#GS3 #Science&Technology #Agriculture
A new discovery related to plants’ defence mechanisms against pathogens has the potential to pave the way for healthier, more resistant and productive crops.
- Plants have a unique ability to safeguard themselves against pathogens and resist infection: A flood of calcium surrounds their pores — or stomata — triggering them to close.
- This much was known by scientists, but it was unclear exactly how calcium would enter the plant cells.
- The stomata are encircled by two guard cells that respond to the calcium signals telling them to either expand or contract.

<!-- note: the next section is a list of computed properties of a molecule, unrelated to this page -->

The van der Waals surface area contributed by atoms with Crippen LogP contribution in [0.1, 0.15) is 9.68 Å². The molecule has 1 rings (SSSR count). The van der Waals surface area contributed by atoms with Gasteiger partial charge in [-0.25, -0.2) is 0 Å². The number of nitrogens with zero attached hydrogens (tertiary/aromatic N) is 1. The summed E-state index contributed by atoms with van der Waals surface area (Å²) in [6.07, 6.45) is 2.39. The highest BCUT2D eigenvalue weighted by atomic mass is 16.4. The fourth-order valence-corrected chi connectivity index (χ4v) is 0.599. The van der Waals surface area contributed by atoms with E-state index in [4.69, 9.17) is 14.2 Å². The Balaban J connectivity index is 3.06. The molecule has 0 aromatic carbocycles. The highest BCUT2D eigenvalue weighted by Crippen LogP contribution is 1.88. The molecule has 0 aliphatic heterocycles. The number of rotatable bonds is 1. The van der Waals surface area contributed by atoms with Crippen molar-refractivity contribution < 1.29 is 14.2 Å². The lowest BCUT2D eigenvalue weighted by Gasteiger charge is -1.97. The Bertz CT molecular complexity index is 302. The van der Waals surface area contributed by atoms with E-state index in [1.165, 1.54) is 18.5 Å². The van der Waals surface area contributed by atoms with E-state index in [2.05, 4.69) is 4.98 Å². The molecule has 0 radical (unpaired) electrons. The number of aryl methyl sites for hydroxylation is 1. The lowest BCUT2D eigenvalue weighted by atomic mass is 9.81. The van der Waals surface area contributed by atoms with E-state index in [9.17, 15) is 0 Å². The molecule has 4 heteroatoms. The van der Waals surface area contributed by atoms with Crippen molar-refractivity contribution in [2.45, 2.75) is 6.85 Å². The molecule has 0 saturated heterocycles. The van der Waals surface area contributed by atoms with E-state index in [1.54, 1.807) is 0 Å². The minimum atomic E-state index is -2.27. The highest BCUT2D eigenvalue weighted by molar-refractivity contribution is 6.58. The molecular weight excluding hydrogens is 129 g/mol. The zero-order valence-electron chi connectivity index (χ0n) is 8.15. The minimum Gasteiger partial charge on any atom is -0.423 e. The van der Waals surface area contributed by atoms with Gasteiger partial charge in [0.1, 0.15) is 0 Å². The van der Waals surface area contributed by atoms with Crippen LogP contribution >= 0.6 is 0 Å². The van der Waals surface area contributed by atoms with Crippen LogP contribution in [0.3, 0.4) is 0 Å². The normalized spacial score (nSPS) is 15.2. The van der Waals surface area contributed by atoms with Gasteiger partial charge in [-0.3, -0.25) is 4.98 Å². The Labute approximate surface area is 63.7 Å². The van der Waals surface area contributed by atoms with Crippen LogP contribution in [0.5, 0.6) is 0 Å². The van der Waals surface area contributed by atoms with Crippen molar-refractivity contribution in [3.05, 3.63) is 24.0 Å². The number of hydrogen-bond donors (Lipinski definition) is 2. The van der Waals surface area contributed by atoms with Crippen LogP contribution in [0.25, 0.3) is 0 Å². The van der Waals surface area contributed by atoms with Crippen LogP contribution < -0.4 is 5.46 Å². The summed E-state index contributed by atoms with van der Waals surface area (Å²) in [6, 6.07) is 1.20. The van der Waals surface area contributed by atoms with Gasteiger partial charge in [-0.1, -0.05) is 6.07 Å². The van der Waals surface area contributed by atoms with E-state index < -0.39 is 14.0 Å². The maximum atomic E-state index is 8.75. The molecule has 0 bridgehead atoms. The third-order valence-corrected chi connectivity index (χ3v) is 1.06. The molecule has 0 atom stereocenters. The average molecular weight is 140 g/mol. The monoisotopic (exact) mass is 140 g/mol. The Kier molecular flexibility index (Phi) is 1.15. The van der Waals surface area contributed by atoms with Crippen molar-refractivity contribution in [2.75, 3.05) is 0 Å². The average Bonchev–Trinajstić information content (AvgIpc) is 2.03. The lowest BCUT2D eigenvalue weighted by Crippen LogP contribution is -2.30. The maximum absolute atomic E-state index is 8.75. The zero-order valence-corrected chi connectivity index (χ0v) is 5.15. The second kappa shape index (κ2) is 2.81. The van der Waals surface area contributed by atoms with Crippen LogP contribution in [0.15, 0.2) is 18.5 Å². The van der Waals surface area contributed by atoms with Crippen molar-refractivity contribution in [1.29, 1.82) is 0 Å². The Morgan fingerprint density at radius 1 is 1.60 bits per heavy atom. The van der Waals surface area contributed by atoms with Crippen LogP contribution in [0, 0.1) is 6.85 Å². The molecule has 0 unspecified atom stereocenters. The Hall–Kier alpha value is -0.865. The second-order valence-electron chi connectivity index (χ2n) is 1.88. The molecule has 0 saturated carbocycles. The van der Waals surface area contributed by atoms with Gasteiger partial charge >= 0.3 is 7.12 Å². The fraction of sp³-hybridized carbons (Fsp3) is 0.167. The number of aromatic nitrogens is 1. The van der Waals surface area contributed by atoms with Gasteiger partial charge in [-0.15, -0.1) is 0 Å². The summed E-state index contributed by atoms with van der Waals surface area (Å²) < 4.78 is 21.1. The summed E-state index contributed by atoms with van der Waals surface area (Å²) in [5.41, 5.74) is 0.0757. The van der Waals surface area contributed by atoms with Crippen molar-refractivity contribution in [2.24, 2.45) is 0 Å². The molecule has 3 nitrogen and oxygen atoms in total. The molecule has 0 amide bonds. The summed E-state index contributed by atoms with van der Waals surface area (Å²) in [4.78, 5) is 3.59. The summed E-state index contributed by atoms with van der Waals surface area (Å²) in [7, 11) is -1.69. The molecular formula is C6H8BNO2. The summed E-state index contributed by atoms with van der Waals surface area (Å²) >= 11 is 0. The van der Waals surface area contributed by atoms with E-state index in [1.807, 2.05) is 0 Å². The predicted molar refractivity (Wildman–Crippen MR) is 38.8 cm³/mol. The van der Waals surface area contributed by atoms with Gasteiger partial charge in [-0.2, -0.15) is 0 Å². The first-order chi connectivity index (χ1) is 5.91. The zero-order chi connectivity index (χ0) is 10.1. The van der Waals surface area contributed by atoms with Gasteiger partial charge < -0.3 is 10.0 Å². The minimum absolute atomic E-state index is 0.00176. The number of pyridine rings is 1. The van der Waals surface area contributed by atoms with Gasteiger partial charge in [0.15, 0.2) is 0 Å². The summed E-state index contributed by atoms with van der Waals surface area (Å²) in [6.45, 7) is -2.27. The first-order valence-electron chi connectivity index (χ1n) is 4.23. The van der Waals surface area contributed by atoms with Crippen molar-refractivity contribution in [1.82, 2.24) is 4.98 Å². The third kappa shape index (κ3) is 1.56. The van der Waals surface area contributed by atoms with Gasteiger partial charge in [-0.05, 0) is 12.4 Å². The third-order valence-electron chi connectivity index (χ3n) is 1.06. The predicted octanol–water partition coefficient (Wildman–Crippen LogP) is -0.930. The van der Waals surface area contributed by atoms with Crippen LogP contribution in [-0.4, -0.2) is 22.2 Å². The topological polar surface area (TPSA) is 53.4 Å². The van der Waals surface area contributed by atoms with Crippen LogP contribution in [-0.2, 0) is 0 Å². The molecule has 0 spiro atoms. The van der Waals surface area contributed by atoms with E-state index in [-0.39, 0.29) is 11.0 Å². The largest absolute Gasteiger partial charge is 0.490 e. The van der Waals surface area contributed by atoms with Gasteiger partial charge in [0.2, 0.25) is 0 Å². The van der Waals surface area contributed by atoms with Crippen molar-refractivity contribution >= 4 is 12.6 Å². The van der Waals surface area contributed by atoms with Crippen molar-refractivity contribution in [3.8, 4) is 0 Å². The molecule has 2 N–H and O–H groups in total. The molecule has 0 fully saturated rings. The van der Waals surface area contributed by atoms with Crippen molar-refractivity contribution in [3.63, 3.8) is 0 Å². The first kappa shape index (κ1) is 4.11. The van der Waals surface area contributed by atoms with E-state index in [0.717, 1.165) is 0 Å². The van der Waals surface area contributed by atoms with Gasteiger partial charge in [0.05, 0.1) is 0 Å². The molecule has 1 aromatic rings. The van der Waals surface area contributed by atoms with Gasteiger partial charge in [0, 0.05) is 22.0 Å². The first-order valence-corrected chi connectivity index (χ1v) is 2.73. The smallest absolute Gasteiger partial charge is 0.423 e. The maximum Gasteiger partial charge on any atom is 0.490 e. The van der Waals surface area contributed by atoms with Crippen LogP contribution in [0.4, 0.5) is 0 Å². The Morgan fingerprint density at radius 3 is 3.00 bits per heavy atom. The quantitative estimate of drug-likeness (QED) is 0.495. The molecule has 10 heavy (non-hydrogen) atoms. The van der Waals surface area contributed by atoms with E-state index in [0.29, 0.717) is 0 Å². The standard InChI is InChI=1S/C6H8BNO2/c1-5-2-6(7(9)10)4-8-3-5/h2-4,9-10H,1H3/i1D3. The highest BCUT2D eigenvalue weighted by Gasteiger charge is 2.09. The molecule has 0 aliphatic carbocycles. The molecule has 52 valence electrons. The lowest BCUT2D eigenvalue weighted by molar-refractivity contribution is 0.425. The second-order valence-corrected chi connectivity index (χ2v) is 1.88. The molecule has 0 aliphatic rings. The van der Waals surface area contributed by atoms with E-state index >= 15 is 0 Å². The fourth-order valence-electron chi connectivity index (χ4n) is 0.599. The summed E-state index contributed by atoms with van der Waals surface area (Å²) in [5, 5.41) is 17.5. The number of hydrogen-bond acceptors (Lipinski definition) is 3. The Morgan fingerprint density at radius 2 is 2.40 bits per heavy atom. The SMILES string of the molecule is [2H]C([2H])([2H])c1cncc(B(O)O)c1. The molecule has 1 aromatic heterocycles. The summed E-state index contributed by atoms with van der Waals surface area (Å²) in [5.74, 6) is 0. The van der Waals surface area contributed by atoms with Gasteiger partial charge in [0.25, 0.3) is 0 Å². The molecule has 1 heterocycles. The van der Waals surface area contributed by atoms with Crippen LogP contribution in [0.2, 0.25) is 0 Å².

- This triggers innate immune signals and initiates the plants’ defense response.
- The calcium cannot directly pass through guard cell membranes, so, a protein called OSCA1.3 forms a channel leaking calcium to the cells.
- A study by an international team of scientists — including those from the University of Maryland (UMD), United States — claimed this to be the work of a protein called OSCA1.3 that formed a channel leaking calcium to the cells.